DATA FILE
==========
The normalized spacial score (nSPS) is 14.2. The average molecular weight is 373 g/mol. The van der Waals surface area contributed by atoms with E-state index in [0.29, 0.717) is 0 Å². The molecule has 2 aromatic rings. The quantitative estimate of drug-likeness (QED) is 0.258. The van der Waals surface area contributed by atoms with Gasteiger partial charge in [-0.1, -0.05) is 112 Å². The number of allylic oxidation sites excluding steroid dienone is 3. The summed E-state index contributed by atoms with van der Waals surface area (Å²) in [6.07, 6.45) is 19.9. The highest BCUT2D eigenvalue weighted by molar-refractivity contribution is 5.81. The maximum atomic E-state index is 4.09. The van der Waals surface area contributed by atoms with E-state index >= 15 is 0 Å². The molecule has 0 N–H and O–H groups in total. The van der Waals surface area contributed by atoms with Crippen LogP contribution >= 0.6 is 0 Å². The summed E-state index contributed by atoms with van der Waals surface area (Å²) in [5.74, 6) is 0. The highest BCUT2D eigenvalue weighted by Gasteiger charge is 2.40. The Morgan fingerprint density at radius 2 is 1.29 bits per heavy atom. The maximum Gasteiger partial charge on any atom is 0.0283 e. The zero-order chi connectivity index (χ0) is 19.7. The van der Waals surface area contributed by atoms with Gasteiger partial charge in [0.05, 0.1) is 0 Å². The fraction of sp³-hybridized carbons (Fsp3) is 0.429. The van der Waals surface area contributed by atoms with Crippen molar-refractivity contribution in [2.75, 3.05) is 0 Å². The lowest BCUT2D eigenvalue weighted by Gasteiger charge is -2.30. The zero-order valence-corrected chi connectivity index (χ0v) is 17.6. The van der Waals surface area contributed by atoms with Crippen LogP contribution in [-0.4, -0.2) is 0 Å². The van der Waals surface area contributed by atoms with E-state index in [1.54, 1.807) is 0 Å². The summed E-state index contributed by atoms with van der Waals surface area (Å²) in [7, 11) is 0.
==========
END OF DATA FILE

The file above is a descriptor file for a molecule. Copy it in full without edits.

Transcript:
The normalized spacial score (nSPS) is 14.2. The average molecular weight is 373 g/mol. The van der Waals surface area contributed by atoms with E-state index in [0.29, 0.717) is 0 Å². The molecule has 2 aromatic rings. The quantitative estimate of drug-likeness (QED) is 0.258. The van der Waals surface area contributed by atoms with Gasteiger partial charge in [-0.1, -0.05) is 112 Å². The number of allylic oxidation sites excluding steroid dienone is 3. The summed E-state index contributed by atoms with van der Waals surface area (Å²) in [6.07, 6.45) is 19.9. The highest BCUT2D eigenvalue weighted by molar-refractivity contribution is 5.81. The maximum atomic E-state index is 4.09. The van der Waals surface area contributed by atoms with E-state index >= 15 is 0 Å². The molecule has 0 N–H and O–H groups in total. The van der Waals surface area contributed by atoms with Crippen LogP contribution >= 0.6 is 0 Å². The summed E-state index contributed by atoms with van der Waals surface area (Å²) in [5.74, 6) is 0. The highest BCUT2D eigenvalue weighted by Gasteiger charge is 2.40. The Morgan fingerprint density at radius 2 is 1.29 bits per heavy atom. The maximum Gasteiger partial charge on any atom is 0.0283 e. The zero-order chi connectivity index (χ0) is 19.7. The van der Waals surface area contributed by atoms with Gasteiger partial charge in [0.05, 0.1) is 0 Å². The fraction of sp³-hybridized carbons (Fsp3) is 0.429. The van der Waals surface area contributed by atoms with Crippen molar-refractivity contribution in [2.75, 3.05) is 0 Å². The lowest BCUT2D eigenvalue weighted by Gasteiger charge is -2.30. The zero-order valence-corrected chi connectivity index (χ0v) is 17.6. The van der Waals surface area contributed by atoms with Crippen LogP contribution in [-0.4, -0.2) is 0 Å². The van der Waals surface area contributed by atoms with E-state index in [1.54, 1.807) is 0 Å². The summed E-state index contributed by atoms with van der Waals surface area (Å²) in [7, 11) is 0.